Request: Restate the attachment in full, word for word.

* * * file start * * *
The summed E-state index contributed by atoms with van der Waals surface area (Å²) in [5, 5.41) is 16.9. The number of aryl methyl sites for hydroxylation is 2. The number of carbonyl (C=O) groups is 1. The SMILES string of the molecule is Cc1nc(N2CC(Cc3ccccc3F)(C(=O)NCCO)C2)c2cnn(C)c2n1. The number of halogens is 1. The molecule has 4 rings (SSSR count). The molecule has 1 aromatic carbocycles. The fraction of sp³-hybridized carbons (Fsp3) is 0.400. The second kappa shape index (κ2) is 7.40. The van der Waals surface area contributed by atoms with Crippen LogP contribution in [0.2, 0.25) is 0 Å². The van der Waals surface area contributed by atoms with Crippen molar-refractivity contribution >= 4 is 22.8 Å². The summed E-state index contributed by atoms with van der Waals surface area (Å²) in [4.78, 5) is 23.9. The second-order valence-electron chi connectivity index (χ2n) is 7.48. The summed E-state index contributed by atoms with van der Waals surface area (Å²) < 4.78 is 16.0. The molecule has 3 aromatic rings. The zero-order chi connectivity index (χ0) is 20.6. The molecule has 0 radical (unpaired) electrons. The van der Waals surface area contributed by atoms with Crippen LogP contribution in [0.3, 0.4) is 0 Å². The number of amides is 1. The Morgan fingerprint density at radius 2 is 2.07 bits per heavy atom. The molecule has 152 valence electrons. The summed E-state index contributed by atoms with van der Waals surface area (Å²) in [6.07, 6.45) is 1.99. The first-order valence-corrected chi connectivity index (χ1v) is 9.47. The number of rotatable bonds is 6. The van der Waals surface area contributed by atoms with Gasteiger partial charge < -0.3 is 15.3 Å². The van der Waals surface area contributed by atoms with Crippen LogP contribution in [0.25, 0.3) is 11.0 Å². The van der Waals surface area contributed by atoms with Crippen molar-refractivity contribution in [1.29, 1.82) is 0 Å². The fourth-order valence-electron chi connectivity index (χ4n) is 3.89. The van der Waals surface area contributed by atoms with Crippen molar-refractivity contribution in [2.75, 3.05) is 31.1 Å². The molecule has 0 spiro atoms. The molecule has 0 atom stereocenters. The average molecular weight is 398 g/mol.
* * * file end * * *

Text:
The summed E-state index contributed by atoms with van der Waals surface area (Å²) in [5, 5.41) is 16.9. The number of aryl methyl sites for hydroxylation is 2. The number of carbonyl (C=O) groups is 1. The SMILES string of the molecule is Cc1nc(N2CC(Cc3ccccc3F)(C(=O)NCCO)C2)c2cnn(C)c2n1. The number of halogens is 1. The molecule has 4 rings (SSSR count). The molecule has 1 aromatic carbocycles. The fraction of sp³-hybridized carbons (Fsp3) is 0.400. The second kappa shape index (κ2) is 7.40. The van der Waals surface area contributed by atoms with Crippen LogP contribution in [0.2, 0.25) is 0 Å². The van der Waals surface area contributed by atoms with Crippen molar-refractivity contribution >= 4 is 22.8 Å². The summed E-state index contributed by atoms with van der Waals surface area (Å²) in [4.78, 5) is 23.9. The second-order valence-electron chi connectivity index (χ2n) is 7.48. The summed E-state index contributed by atoms with van der Waals surface area (Å²) < 4.78 is 16.0. The molecule has 3 aromatic rings. The zero-order chi connectivity index (χ0) is 20.6. The molecule has 0 radical (unpaired) electrons. The van der Waals surface area contributed by atoms with Crippen LogP contribution in [0.3, 0.4) is 0 Å². The number of amides is 1. The Morgan fingerprint density at radius 2 is 2.07 bits per heavy atom. The molecule has 152 valence electrons. The summed E-state index contributed by atoms with van der Waals surface area (Å²) in [6.07, 6.45) is 1.99. The first-order valence-corrected chi connectivity index (χ1v) is 9.47. The number of rotatable bonds is 6. The van der Waals surface area contributed by atoms with Gasteiger partial charge < -0.3 is 15.3 Å². The van der Waals surface area contributed by atoms with Crippen LogP contribution in [0.25, 0.3) is 11.0 Å². The van der Waals surface area contributed by atoms with Crippen molar-refractivity contribution in [1.29, 1.82) is 0 Å². The fourth-order valence-electron chi connectivity index (χ4n) is 3.89. The van der Waals surface area contributed by atoms with Crippen molar-refractivity contribution in [2.75, 3.05) is 31.1 Å². The molecule has 0 spiro atoms. The molecule has 0 atom stereocenters. The average molecular weight is 398 g/mol.